Designing for the Senses

designing for the senses

When design goes beyond what the eyes can see. 

It’s relatively easy to conjure up images of great design in your mind’s eye…but what if you want to do more than see? What if you want to feel the earth and stone beneath your feet, hear the sounds of the environment, smell the smells of your backyard patio, and hear the wind and the chimes beyond your door? This is what is known as sensory design—designing for all of the senses.

Not only is this an artistic, grounded, and holistic way to design landscapes and interiors, it’s also highly inclusive. And when we look at historical references for sensory design, we find an entire world of aesthetic interpretations that go far beyond our sense of sight and enhance lives in ways we didn’t even know existed. Sensory design also plays an important role in product design, transportation, food and beverage, and architecture.

designing for the senses

From koi ponds and bird feeders, to labyrinths and fire pits, fans, chimes, and herb gardens, the list of ways to involve sensory experience in your home is limited only by the imagination. If you’ve never walked barefoot on a flagstone path, you haven’t lived. Run your hands along a heavily textured, mossy rock garden wall, and you’ll truly know the boundaries of your home space. Drinking coffee or meditating on a bench next to a small garden pond could add a level of enjoyment to your day and change your entire life. And if you have someone with a disability in your home, whether that means they use a wheelchair or have a sensory impairment, this is your chance to make their life better, too.

DESIGN AS ART (but please touch)
According to The Senses: Design Beyond Vision, “Multisensory design can solve problems and enhance life for everyone, including those with sensory disabilities. Sensory design activates touch, sound, smell, taste, and the wisdom of the body.” The Senses was published alongside a major exhibition at the Cooper Hewitt, Smithsonian Design Museum—the only museum in the United States devoted exclusively to historical and contemporary design.

These curators emphasize that the study of sensory design is critical for anyone working in the fields of product design, interior design, graphic and interactive design, sound, animation, data visualization, and “anyone seeking the widest possible understanding of design.”

“Sensory design supports everyone’s opportunity to receive information, explore the world, and experience joy, wonder, and social connections, regardless of our sensory abilities,” say the curators. “The senses mix with memory. From infancy, human creatures engage in countless acts of lifting, licking, touching, sniffing, throwing, dropping, hearing, balancing, and more, constantly testing the edges of physics to understand or make sense of the world we were born to discover.”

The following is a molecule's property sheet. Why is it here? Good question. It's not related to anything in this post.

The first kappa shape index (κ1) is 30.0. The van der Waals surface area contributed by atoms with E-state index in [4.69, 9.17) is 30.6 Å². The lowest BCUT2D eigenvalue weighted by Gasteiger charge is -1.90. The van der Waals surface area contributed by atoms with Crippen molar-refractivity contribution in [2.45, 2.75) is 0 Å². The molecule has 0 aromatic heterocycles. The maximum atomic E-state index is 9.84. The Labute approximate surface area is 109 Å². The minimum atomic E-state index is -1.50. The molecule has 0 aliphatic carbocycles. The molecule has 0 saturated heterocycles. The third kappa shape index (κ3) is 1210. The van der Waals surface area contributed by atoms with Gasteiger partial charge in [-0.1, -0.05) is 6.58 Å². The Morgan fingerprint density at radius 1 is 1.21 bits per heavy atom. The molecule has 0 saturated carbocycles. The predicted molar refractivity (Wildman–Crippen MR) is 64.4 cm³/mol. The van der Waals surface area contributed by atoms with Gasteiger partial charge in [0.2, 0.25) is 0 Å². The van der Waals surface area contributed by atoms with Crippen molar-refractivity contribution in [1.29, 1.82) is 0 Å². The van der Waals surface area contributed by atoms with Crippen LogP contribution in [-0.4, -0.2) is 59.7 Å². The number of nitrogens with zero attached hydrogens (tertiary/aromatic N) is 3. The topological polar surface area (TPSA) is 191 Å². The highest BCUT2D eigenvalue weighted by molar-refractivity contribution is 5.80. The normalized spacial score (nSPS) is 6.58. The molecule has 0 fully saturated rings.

In other words, sensory design in our home connects us to a living, breathing, changing environment that is different for every person. It merges the senses in a way that sight alone cannot. Temperature, sound made by movement, surfaces under our feet and bodies, touch, and taste all affect our neural pathways.

ArchDaily magazine explains that a space that considers all of the senses can trigger feelings such as coziness and warmth, cleanness and comfort. “In addition to room temperature, the texture of wood and warm colors can provide an extra sense of comfort. While concrete is perceived as a cold material, you can counteract this impression by adding plants, contrasting colors, and other elements to the environment. There are endless possibilities.”

No matter whether you experience life with all of your senses, or if you face some kind of sensory deprivation or condition such as SPD (sensory processing disorder), ASMR (autonomous sensory meridian response), or PTSD (post-traumatic stress disorder), sensory design can calm the nervous system and put us back in touch with the natural biorhythms of life.

This includes our circadian rhythm, which is connected to our “biological clock,” according to architect and urbanist Eduardo Souza. Souza says that understanding the role of light in design is crucial for this matter, including carefully planned natural light, use of color, focal points, and artificial lighting. Experts say light in our environment affects everything from mood and energy levels to appetite, ability to focus, creativity, and sleep. With all of the advances in LED lighting technology, there’s no reason not to take your lighting design seriously.

What other areas of your home and outdoor spaces could you incorporate sensory design? A home gym, a back patio, sitting areas, kitchen…what small changes could you make to improve your daily patterns and begin to experience the world around you in new ways? We can’t wait to experience what you create.

~ We shared this story with you in the Summer 2023 issue of NEST Magazine. To subscribe to NEST Magazine, click here  — and be sure to follow us on Instagram @NestRealty

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Posted in Asheville, Charlottesville, Fredericksburg, Greater Louisville and Southern Indiana, Greensboro, Greenville, Jackson, Lake Norman, Morganton, NEST Magazine, New River Valley, Raleigh-Durham, Richmond, Roanoke, Shenandoah Valley, Summer 2023, Wilmington
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